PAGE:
THE INJURY REPORT:

  • RB Shane Vereen (concussion) – questionable
  • OG Justin Pugh (knee) – probable
  • DE Jason Pierre-Paul (core muscle) – out
  • DE Owamagbe Odighizuwa (knee) – probable
  • DT Johnathan Hankins (shoulder) – probable
  • LB Keenan Robinson (shoulder) – questionable
  • LB Mark Herzlich (concussion) – probable
  • S Nat Berhe (concussion) – questionable
  • LS Zak DeOssie (hamstring) – probable

NEW YORK GIANTS ON OFFENSE:
It’s bad and getting worse. The Giants are now down to 27th in offense in terms of yards and 25th in terms of scoring. Eli Manning hasn’t topped the 200-yard passing mark in the last three games. The last time he threw for more than 260 yards was on October 16th against the Ravens. Victor Cruz has caught FOUR passes since the bye week. The starting tight end – Will Tye – hasn’t caught more than two passes in a game the last four contests. The Giants are 30th in the NFL in rushing (both yards per game and rushing average).

Enter the Detroit Lions, who are middle-of-the-pack in yardage allowed (15th) but 10th overall in scoring defense (20.6). “Last seven ballgames, they’ve given up about 16 points and have caused 10 turnovers,” said Ben McAdoo. “It starts upfront. They’ll try and squeeze you. They play the wide-nine as they try and play with width and work hard up the field. Try and get to the quarterback first and play everything else along the way. Their secondary and the linebackers are doing a nice job playing to the front. They’re well-coordinated.”

In Detroit’s 4-3 defense, the players to watch up front are DE Ezekiel Ansah, ex-Raven DT Haloti Ngata, and DE Kerry Hyder. Ansah is the primary pass-rushing threat even though he has no sacks thus far this year (14.5 in 2015). Hyder is a player who has come out of nowhere to lead the Lions in sacks with eight. So both Ereck Flowers and Bobby Hart will be under the spotlight once again. Ngata is on the downside of his career but he can still present problems. What will be interesting to see is how effective left guard Justin Pugh will be coming off of a knee injury that caused him to miss the last five games. Middle linebacker Tahir Whitehead leads the team in tackles (107) and Darius Slay is developing into one of the NFL’s better cornerbacks. Linebacker DeAndre Levy has missed most of the season due to injury but is getting healthy again. He’s strong in coverage. [LATE NOTE: Ansah (shoulder), Slay (hamstring), and Levy (knee) are “questionable” for the game.]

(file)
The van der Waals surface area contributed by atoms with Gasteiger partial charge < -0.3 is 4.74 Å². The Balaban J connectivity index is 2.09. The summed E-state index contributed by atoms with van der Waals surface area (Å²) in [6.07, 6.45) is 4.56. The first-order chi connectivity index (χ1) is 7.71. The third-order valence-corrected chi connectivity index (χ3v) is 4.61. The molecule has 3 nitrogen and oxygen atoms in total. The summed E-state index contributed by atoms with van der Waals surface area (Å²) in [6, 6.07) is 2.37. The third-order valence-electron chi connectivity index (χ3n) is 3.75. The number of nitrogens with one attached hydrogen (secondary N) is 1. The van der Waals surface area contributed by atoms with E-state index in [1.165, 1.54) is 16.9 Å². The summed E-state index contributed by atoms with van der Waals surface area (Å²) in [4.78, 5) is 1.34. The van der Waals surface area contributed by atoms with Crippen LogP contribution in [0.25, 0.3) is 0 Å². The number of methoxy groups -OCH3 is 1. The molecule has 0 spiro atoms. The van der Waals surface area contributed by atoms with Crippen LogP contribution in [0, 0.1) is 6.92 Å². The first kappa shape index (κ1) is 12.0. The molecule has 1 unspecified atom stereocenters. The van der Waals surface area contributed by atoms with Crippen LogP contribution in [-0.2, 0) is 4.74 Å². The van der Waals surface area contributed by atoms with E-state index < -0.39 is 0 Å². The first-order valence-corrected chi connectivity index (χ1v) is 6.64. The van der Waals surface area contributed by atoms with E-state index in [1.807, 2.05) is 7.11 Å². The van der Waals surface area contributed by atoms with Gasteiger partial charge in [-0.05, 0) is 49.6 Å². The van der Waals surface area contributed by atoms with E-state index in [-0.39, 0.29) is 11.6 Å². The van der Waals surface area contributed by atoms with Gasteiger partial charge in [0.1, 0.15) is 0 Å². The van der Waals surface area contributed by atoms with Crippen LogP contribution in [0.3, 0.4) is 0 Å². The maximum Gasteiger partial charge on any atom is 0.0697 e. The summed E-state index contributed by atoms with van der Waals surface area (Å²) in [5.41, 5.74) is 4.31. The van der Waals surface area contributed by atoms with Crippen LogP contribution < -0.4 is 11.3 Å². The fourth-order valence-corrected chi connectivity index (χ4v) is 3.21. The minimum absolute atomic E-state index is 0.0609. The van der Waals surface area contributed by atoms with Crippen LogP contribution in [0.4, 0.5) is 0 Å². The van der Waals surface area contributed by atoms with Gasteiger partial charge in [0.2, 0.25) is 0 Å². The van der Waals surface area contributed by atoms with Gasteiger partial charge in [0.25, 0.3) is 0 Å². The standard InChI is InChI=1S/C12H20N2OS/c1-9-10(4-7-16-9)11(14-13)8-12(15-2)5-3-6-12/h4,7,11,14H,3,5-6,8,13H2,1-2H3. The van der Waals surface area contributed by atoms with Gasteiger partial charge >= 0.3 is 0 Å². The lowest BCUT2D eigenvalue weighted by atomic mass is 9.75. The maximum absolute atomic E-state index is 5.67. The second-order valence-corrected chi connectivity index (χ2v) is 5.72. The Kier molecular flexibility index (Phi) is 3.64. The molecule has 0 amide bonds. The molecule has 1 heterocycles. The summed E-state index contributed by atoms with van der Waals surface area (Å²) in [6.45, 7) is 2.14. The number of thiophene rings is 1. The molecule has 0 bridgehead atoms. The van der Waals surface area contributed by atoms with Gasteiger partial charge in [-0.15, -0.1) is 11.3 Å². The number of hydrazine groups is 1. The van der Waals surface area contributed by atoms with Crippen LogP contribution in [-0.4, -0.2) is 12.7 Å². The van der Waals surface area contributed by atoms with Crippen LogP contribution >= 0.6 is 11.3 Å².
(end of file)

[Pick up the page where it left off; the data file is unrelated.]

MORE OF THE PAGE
Weather may be an issue again on Sunday with rain in the forecast. Through 13 games, the Giants are averaging 3.4 yards per rush. The Lions have allowed 4.3 yards per rush. With Eli struggling and the defense peaking, I would not be shocked to see McAdoo make a big commitment to the run on Sunday. But in the end, the Giants will be what they have been – the Manning-to-Odell Beckham show. If that duo can click, the Giants will move the ball and score. If they struggle to connect, the offense will be dead in the water. It would be nice to say the Giants can diversify their passing game, but they have proven incapable of doing so. At some point, the coaches have to decide whether Victor Cruz – who is struggling to separate – is helping or hurting the offense. I’d be tempted to get a more vertical threat such as Roger Lewis more playing time.

NEW YORK GIANTS ON DEFENSE:
The Giants defense is coming off its best game and the team is now 7th in scoring defense (18.8 points per game). But with the Giants offense struggling and a diverse passing offense coming to town, the Giants defense can’t afford to let the positive press go to their heads. Jason Pierre-Paul is still out.

Statistically, the Lions are just 21st in the NFL in yards per game and 17th in scoring (22.7 points per game). But quarterback Matthew Stafford is having a tremendous season with a 22-to-7 touchdown-to-interception ratio and completing 66.7 percent of his passes. Stafford has five targets with over 42 receptions, including WR Golden Tate (71 catches, 3 touchdowns), ageless slot WR Anquan Boldin (55 catches, 7 touchdowns), RB Theo Riddick (53 catches, 5 receiving touchdowns), WR Marvin Jones (46 catches, 4 touchdowns), and TE Eric Ebron (43 catches, 1 touchdown). There is no one target to concentrate on.